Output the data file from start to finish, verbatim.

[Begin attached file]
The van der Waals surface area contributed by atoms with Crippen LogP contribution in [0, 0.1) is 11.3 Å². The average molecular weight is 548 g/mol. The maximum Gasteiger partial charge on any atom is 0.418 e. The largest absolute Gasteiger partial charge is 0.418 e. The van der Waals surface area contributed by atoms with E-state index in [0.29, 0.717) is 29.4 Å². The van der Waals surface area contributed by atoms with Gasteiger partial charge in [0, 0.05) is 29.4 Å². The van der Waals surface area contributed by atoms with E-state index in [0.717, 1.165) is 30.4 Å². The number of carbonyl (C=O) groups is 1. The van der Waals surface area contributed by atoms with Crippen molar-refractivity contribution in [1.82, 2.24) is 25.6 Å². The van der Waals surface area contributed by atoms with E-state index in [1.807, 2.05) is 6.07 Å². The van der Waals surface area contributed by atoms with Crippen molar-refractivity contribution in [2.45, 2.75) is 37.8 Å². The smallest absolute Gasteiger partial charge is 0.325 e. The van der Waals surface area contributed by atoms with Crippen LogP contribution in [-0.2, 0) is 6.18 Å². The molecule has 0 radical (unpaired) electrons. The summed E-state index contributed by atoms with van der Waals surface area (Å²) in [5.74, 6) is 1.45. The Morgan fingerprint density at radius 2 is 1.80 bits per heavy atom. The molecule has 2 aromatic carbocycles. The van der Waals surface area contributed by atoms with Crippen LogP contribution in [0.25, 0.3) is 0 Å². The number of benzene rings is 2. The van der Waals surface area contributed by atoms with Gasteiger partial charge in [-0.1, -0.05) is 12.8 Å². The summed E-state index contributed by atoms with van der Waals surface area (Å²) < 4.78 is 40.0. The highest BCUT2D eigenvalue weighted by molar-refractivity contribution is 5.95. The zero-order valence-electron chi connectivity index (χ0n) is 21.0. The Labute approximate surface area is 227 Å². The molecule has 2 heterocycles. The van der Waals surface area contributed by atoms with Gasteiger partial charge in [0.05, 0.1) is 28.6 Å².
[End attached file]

The van der Waals surface area contributed by atoms with Crippen LogP contribution in [0, 0.1) is 11.3 Å². The average molecular weight is 548 g/mol. The maximum Gasteiger partial charge on any atom is 0.418 e. The largest absolute Gasteiger partial charge is 0.418 e. The van der Waals surface area contributed by atoms with E-state index in [0.29, 0.717) is 29.4 Å². The van der Waals surface area contributed by atoms with Gasteiger partial charge in [0, 0.05) is 29.4 Å². The van der Waals surface area contributed by atoms with E-state index in [0.717, 1.165) is 30.4 Å². The number of carbonyl (C=O) groups is 1. The van der Waals surface area contributed by atoms with Crippen molar-refractivity contribution in [1.82, 2.24) is 25.6 Å². The van der Waals surface area contributed by atoms with E-state index in [1.807, 2.05) is 6.07 Å². The van der Waals surface area contributed by atoms with Crippen molar-refractivity contribution in [2.45, 2.75) is 37.8 Å². The smallest absolute Gasteiger partial charge is 0.325 e. The van der Waals surface area contributed by atoms with Crippen LogP contribution in [-0.2, 0) is 6.18 Å². The molecule has 0 radical (unpaired) electrons. The summed E-state index contributed by atoms with van der Waals surface area (Å²) in [5.74, 6) is 1.45. The Morgan fingerprint density at radius 2 is 1.80 bits per heavy atom. The molecule has 2 aromatic carbocycles. The van der Waals surface area contributed by atoms with Crippen LogP contribution in [0.25, 0.3) is 0 Å². The number of benzene rings is 2. The van der Waals surface area contributed by atoms with Gasteiger partial charge in [-0.1, -0.05) is 12.8 Å². The summed E-state index contributed by atoms with van der Waals surface area (Å²) < 4.78 is 40.0. The highest BCUT2D eigenvalue weighted by molar-refractivity contribution is 5.95. The zero-order valence-electron chi connectivity index (χ0n) is 21.0. The Labute approximate surface area is 227 Å². The molecule has 2 heterocycles. The van der Waals surface area contributed by atoms with Gasteiger partial charge in [0.05, 0.1) is 28.6 Å².